48 A FAMILY AFFAIR
Athos had invented the phrase, family affair. A family affair was not subject to the investigation of the cardinal; a family affair concerned nobody. People might employ themselves in a family affair before all the world. Therefore Athos had invented the phrase, family affair.
Aramis had discovered the idea, the lackeys.
Porthos had discovered the means, the diamond.
D'Artagnan alone had discovered nothing — he, ordinarily the most inventive of the four; but it must be also said that the very name of Milady paralyzed him.
Ah! no, we were mistaken; he had discovered a purchaser for his diamond.
The breakfast at M. de Treville's was as gay and cheerful as possible. D'Artagnan already wore his uniform — for being nearly of the same size as Aramis, and as Aramis was so liberally paid by the publisher who purchased his poem as to allow him to buy everything double, he sold his friend a complete outfit.
D'Artagnan would have been at the height of his wishes if he had not constantly seen Milady like a dark cloud hovering in the horizon.
After breakfast, it was agreed that they should meet again in the evening at Athos's lodging, and there finish their plans.
D'Artagnan passed the day in exhibiting his Musketeer's uniform in every street of the camp.
In the evening, at the appointed hour, the four friends met. There only remained three things to decide — what they should write to Milady's brother; what they should write to the clever person at Tours; and which should be the lackeys to carry the letters.
Everyone offered his own. Athos talked of the discretion of Grimaud, who never spoke a word but when his master unlocked his mouth. Porthos boasted of the strength of Mousqueton, who was big enough to thrash four men of ordinary size. Aramis, confiding in the address of Bazin, made a pompous eulogium on his candidate. Finally, d'Artagnan had entire faith in the bravery of Planchet, and reminded them of the manner in which he had conducted himself in the ticklish affair of Boulogne.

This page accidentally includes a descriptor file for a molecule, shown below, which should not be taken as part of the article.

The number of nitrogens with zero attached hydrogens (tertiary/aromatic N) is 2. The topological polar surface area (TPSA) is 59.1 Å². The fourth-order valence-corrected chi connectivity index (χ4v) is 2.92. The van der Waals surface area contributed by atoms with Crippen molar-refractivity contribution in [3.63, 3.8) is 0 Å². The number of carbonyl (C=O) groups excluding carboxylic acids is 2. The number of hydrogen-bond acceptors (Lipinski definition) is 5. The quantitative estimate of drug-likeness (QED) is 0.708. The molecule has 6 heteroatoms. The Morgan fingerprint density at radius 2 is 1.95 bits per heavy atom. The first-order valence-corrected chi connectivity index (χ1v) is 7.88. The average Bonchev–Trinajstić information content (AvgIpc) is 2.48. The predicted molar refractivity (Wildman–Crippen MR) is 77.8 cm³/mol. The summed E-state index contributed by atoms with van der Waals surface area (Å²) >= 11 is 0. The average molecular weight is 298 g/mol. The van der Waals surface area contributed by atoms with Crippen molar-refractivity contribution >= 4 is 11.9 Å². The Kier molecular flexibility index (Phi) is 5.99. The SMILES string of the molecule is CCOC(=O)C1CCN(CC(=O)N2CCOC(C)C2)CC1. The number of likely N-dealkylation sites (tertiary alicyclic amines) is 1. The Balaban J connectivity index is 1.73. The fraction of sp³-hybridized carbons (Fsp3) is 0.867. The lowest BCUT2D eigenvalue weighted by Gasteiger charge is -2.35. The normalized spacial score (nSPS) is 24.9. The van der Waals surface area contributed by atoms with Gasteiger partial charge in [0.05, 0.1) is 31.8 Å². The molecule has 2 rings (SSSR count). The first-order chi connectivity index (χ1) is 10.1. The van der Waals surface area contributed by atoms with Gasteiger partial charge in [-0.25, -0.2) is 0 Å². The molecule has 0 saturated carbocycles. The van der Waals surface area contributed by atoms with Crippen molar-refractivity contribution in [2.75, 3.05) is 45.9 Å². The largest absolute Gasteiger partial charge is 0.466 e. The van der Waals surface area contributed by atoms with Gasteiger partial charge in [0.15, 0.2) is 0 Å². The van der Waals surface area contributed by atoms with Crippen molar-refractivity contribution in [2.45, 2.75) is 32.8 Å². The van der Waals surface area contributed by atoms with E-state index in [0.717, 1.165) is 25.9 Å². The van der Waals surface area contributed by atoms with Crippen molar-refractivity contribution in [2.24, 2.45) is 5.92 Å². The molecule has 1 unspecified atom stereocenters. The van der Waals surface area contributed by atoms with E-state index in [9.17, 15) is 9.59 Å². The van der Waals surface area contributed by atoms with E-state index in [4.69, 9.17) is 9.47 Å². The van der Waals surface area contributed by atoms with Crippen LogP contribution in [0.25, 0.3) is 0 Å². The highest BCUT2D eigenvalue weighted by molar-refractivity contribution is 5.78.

These four virtues disputed the prize for a length of time, and gave birth to magnificent speeches which we do not repeat here for fear they should be deemed too long.
"Unfortunately," said Athos, "he whom we send must possess in himself alone the four qualities united."
"But where is such a lackey to be found?"
"Not to be found!" cried Athos. "I know it well, so take Grimaud."
"Take Planchet. Planchet is brave and shrewd; they are two qualities out of the four."
"Gentlemen," said Aramis, "the principal question is not to know which of our four lackeys is the most discreet, the most strong, the most clever, or the most brave; the principal thing is to know which loves money the best."
"What Aramis says is very sensible," replied Athos; "we must speculate upon the faults of people, and not upon their virtues. Monsieur Abbe, you are a great moralist."
"Doubtless," said Aramis, "for we not only require to be well served in order to succeed, but moreover, not to fail; for in case of failure, heads are in question, not for our lackeys — "
"Speak lower, Aramis," said Athos.
"That's wise — not for the lackeys," resumed Aramis, "but for the master — for the masters, we may say. Are our lackeys sufficiently devoted to us to risk their lives for us? No."
"My faith," said d'Artagnan. "I would almost answer for Planchet."
"Well, my dear friend, add to his natural devotedness a good sum of money, and then, instead of answering for him once, answer for him twice."